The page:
NAH may eventually fly the nest. Been a lot of hopping and flapping the wings. Question is still open what direction he will go and where the eagle will land.
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Old 03-11-2007, 01:39 AM
 
Location: Los Angeles
5,370 posts, read 12,979,754 times
Reputation: 5354
Very very important. I will not move to cities with bitter cold winters along with snow and sleet.
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Old 03-11-2007, 09:14 AM
 
Location: Perth, Western Australia
9,594 posts, read 23,710,989 times
Reputation: 3505
Quote:
Originally Posted by bmurphy View Post
Yes, you can bundle up, but that kinda makes you feel "temperate" rather then especially "warm."
That's almost exactly how it feels, though I'd never thought of it that way.
I'm okay feeling temperate most of the time, but I love "feeling warm".

Do you have any idea how many layers it takes to make 5 F feel more like 75 F?
For me, usually so much that it's almost impossible to move.
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Old 06-22-2017, 11:50 AM
 
6,128 posts, read 2,544,308 times
Reputation: 2243
Major necrobump, but I thought this was the weather forum, my bad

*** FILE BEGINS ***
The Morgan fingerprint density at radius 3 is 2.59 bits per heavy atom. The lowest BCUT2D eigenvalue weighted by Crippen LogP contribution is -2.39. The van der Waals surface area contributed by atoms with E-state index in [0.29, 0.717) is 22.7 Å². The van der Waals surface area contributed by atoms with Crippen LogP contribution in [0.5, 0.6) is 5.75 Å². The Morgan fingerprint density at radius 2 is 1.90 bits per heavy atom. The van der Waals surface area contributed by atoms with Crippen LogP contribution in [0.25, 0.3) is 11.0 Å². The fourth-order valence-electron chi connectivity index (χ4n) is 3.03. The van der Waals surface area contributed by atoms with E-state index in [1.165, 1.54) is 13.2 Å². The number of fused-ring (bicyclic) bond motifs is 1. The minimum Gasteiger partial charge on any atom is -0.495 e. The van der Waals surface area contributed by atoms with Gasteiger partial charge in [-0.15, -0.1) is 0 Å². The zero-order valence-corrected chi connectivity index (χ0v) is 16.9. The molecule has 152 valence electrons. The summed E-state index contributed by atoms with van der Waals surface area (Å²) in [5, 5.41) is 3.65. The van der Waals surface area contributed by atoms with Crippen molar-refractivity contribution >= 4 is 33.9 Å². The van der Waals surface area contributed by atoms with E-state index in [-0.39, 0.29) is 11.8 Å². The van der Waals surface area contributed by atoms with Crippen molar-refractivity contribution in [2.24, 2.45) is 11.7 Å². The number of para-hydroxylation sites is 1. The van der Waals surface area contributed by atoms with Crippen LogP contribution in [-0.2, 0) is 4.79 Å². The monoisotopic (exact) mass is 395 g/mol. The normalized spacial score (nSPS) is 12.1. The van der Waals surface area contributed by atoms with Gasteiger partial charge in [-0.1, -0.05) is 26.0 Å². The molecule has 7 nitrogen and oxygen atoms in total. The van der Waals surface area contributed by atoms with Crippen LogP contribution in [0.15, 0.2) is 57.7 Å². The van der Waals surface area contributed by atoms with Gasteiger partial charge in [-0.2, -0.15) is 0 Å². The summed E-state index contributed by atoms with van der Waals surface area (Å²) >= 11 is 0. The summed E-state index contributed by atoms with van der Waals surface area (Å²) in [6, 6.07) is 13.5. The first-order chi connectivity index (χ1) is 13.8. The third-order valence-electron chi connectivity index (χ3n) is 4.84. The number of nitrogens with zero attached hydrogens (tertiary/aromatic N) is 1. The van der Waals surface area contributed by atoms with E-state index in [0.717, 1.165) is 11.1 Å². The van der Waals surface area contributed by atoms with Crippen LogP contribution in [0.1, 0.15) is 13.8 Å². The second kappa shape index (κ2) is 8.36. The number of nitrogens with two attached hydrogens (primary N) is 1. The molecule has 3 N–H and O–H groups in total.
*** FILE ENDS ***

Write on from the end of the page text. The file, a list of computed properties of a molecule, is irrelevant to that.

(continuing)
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Old 06-22-2017, 06:04 PM
 
Location: Clemson, SC by way of Tyler,TX
4,856 posts, read 2,984,533 times
Reputation: 3399
Weather does matter. I prefer 4 seasons, but can deal with the boring socal weather. My favorite days are 50 degrees or less, overcast, damp. Yep, I'm weird.
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Old 06-22-2017, 06:13 PM
 
Location: Mars City
5,091 posts, read 2,143,556 times
Reputation: 7505
I/we made it a priority (too big of a priority as it turns out), but in hindsight, that was sort of foolish and silly. Weather benefits/advantages in a new location won't pay the bills, won't make the local job market better, and won't help the cost of living. We were better off overall where we were before, even with the crappier weather.

So, weather has been downgraded as something we are concerned with, and will be less of a factor in our next move.
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Old 06-22-2017, 06:27 PM
 
Location: Aurora, CO
6,560 posts, read 10,270,983 times
Reputation: 9802
We moved from a Sun Belt metro with a terrible climate, boring geography, and lousy outdoor amenities back to Colorado. I love not having to breathe stale, recycled HVAC air 24/7 for 3-4 months and being able to have the windows open at night throughout the summer. The COL is higher here, but we're in a much better financial position than we ever were down there. Our overall QOL has improved immensely.

Last edited by bluescreen73; 06-22-2017 at 06:46 PM..